Price transparency and consumer choice in the legal services market

Early last year, we outlined how our research team had introduced a new behavioural insights workstream that would focus on conducting behaviourally-informed experimental research. Our report Price transparency in the legal services market, is the first piece of behavioural work we have published, and the first of its kind in the legal services market.

This research was sparked by a report by the Competition and Markets Authority (CMA) in December 2016 which found competition in legal services for individual consumers and small businesses was not working well. It found that there was not enough information available on price, quality and service to help those who need legal support to choose the best option. The study found that this lack of transparency was weakening competition between providers, and meant that some consumers, in particular vulnerable consumers, did not obtain the legal advice they needed. 

One of the key recommendations of the CMA's report was for regulators to use consumer testing and behavioural research methods to assess the impact of policies aimed at increasing transparency in the market. These methods allow policy makers to more accurately identify the effect of policies before their widespread implementation, and make sure that actual behaviour is measured within policy evaluation. As outlined in our original behavioural insights blog, possibly the best method for doing so is through randomised controlled trials, which is exactly what we have done.

What did we do?

In collaboration with an independent research agency, we conducted a trial with 4,001 participants who were presented with a situation where they needed to instruct a solicitor to sell a house. Participants were presented with a number of different provider websites, created to look like websites used in the market. They were asked to pick the provider that would best suit their need.

The websites were kept the same, but we varied how the price was presented in terms of pricing model (fixed fee, hourly rate, process fee) and presentation of price (easy to find, harder to find, online calculator) to test how these differences affected participants’ ability to make good choices.

We presented participants with low and high cost versions of each pricing factor, which allowed us to see whether participants were selecting the most cost-effective option. This design allows us to accurately identify how the pricing model and presentation of price affects consumer choice whilst keeping other factors (such as branding, quality, recommendation) constant.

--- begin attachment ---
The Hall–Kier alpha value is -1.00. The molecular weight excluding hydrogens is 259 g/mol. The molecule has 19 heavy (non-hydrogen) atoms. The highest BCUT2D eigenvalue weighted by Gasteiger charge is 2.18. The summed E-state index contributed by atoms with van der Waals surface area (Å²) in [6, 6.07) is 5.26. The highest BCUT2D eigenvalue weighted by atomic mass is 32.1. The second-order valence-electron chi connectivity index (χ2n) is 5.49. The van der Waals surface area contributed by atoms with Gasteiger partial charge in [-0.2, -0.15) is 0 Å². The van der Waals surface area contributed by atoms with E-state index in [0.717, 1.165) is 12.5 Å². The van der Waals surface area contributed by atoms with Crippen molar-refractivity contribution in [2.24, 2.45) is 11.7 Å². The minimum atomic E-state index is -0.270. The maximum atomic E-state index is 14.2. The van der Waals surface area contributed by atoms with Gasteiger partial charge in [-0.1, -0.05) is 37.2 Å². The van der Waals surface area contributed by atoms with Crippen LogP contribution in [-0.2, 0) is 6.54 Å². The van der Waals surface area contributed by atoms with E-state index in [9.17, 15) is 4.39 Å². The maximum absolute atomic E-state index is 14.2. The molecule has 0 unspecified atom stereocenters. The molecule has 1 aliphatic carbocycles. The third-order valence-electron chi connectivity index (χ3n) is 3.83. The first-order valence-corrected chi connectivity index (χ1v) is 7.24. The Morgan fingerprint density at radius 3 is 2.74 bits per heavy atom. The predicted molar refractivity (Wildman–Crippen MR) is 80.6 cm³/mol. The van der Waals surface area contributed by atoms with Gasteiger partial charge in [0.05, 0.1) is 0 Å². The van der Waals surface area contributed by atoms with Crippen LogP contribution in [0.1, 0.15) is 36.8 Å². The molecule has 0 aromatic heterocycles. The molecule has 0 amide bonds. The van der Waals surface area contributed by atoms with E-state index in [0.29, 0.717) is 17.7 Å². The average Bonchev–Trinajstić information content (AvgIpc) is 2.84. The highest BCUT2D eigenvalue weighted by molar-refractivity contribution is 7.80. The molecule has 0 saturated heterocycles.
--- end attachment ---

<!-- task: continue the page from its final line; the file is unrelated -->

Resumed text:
Using a variety of methods makes sure that researchers gain a better understanding of an issue. In line with this, we surveyed a further 1,001 recent users of legal services to understand the current levels of price transparency in the market. We also conducted an online survey of 1,146 regulated firms which explored their attitudes towards publishing price information, including whether they currently publish prices and what they see as the main benefits and barriers to price transparency.

What did we find?

Individual preferences

We saw no strong preference for a particular pricing model in the online trial. Consumers were equally likely to choose a provider that offered fixed fees, hourly rates, or an estimate of costs. However, regardless of the way that price was presented, participants found it difficult to choose the most cost-effective option. Only 58 percent of participants chose one of the three better-value options when presented with six providers.

Effect of pricing model

On the whole, participants were no better or worse at making good decisions depending on the pricing model that they were presented with. However, the longer that participants spent completing the task, the more likely they were to be influenced by the pricing model. In this case, we found that participants were more likely to select one of the better-value options when presented with fixed fees as opposed to hourly rates.

Effect of price presentation

The way that price was presented on the website significantly affected participants’ ability to make good decisions. For example, 62 percent of participants chose the most cost-effective option when prices were easy to find on the homepage of the website, compared to 57 percent of participants when prices were obtained by filling out an online form (a 9 percent improvement).

These are just the headline findings of our report, to find out more read the full publication - Price transparency in the legal services market.

What's next?

This year, we are going to be expanding this research (and our behavioural team!) to explore other factors that affect consumer choice in the legal services market. In particular, we will be looking at how consumers interact with information about complaints, service information, and regulatory protections. We are also going to be completing research with small businesses to explore the effect on increasing information on this key group.

If you would like to find out more about this research, or learn more about how the SRA are applying ideas from behavioural science, please contact our team.

Infographic - Research findings January 2018

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